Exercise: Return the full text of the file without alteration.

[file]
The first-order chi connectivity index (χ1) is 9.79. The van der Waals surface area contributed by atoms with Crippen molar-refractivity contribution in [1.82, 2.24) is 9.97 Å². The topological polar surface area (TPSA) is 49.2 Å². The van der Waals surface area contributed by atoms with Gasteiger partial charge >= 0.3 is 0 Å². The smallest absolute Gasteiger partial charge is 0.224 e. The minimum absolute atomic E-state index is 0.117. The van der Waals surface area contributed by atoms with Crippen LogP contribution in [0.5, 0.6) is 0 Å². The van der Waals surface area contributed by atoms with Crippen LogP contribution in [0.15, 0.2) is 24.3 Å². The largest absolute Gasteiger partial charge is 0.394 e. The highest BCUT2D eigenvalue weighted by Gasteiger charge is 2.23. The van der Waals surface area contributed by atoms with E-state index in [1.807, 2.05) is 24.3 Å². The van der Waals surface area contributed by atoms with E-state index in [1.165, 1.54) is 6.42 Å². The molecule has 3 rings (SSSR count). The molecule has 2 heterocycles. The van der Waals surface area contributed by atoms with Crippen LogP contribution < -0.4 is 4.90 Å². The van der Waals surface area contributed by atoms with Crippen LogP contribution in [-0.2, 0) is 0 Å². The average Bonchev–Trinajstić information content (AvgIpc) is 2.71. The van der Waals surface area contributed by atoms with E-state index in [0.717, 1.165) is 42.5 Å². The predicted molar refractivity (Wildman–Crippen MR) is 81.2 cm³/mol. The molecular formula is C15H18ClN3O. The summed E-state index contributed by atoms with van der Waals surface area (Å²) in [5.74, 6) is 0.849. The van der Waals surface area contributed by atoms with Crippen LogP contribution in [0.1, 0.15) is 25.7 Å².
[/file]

The first-order chi connectivity index (χ1) is 9.79. The van der Waals surface area contributed by atoms with Crippen molar-refractivity contribution in [1.82, 2.24) is 9.97 Å². The topological polar surface area (TPSA) is 49.2 Å². The van der Waals surface area contributed by atoms with Gasteiger partial charge >= 0.3 is 0 Å². The smallest absolute Gasteiger partial charge is 0.224 e. The minimum absolute atomic E-state index is 0.117. The van der Waals surface area contributed by atoms with Crippen LogP contribution in [0.5, 0.6) is 0 Å². The van der Waals surface area contributed by atoms with Crippen LogP contribution in [0.15, 0.2) is 24.3 Å². The largest absolute Gasteiger partial charge is 0.394 e. The highest BCUT2D eigenvalue weighted by Gasteiger charge is 2.23. The van der Waals surface area contributed by atoms with E-state index in [1.807, 2.05) is 24.3 Å². The van der Waals surface area contributed by atoms with E-state index in [1.165, 1.54) is 6.42 Å². The molecule has 3 rings (SSSR count). The molecule has 2 heterocycles. The van der Waals surface area contributed by atoms with Crippen LogP contribution < -0.4 is 4.90 Å². The van der Waals surface area contributed by atoms with Crippen LogP contribution in [-0.2, 0) is 0 Å². The average Bonchev–Trinajstić information content (AvgIpc) is 2.71. The van der Waals surface area contributed by atoms with E-state index in [0.717, 1.165) is 42.5 Å². The predicted molar refractivity (Wildman–Crippen MR) is 81.2 cm³/mol. The molecular formula is C15H18ClN3O. The summed E-state index contributed by atoms with van der Waals surface area (Å²) in [5.74, 6) is 0.849. The van der Waals surface area contributed by atoms with Crippen LogP contribution in [0.1, 0.15) is 25.7 Å².